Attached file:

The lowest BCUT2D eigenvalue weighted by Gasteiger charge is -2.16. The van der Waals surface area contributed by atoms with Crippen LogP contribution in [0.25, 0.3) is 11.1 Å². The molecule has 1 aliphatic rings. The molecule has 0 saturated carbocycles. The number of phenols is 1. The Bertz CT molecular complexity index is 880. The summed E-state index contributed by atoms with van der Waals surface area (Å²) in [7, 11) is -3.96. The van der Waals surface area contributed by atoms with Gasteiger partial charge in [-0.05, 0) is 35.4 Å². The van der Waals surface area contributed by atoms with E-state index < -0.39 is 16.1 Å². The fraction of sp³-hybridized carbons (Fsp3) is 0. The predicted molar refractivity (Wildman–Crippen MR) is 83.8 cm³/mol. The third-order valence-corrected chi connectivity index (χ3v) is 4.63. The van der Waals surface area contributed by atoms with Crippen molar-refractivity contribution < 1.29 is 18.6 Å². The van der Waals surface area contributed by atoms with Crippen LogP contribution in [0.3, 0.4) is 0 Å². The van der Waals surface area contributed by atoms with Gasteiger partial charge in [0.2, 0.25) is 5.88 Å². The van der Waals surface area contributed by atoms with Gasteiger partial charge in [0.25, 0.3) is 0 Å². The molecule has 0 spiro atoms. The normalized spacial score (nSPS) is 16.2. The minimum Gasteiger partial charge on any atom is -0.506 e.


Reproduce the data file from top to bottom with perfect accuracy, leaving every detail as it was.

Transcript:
The lowest BCUT2D eigenvalue weighted by Gasteiger charge is -2.16. The van der Waals surface area contributed by atoms with Crippen LogP contribution in [0.25, 0.3) is 11.1 Å². The molecule has 1 aliphatic rings. The molecule has 0 saturated carbocycles. The number of phenols is 1. The Bertz CT molecular complexity index is 880. The summed E-state index contributed by atoms with van der Waals surface area (Å²) in [7, 11) is -3.96. The van der Waals surface area contributed by atoms with Gasteiger partial charge in [-0.05, 0) is 35.4 Å². The van der Waals surface area contributed by atoms with E-state index < -0.39 is 16.1 Å². The fraction of sp³-hybridized carbons (Fsp3) is 0. The predicted molar refractivity (Wildman–Crippen MR) is 83.8 cm³/mol. The third-order valence-corrected chi connectivity index (χ3v) is 4.63. The van der Waals surface area contributed by atoms with Crippen molar-refractivity contribution < 1.29 is 18.6 Å². The van der Waals surface area contributed by atoms with Crippen LogP contribution in [0.3, 0.4) is 0 Å². The van der Waals surface area contributed by atoms with Gasteiger partial charge in [0.2, 0.25) is 5.88 Å². The van der Waals surface area contributed by atoms with Gasteiger partial charge in [0.25, 0.3) is 0 Å². The molecule has 0 spiro atoms. The normalized spacial score (nSPS) is 16.2. The minimum Gasteiger partial charge on any atom is -0.506 e.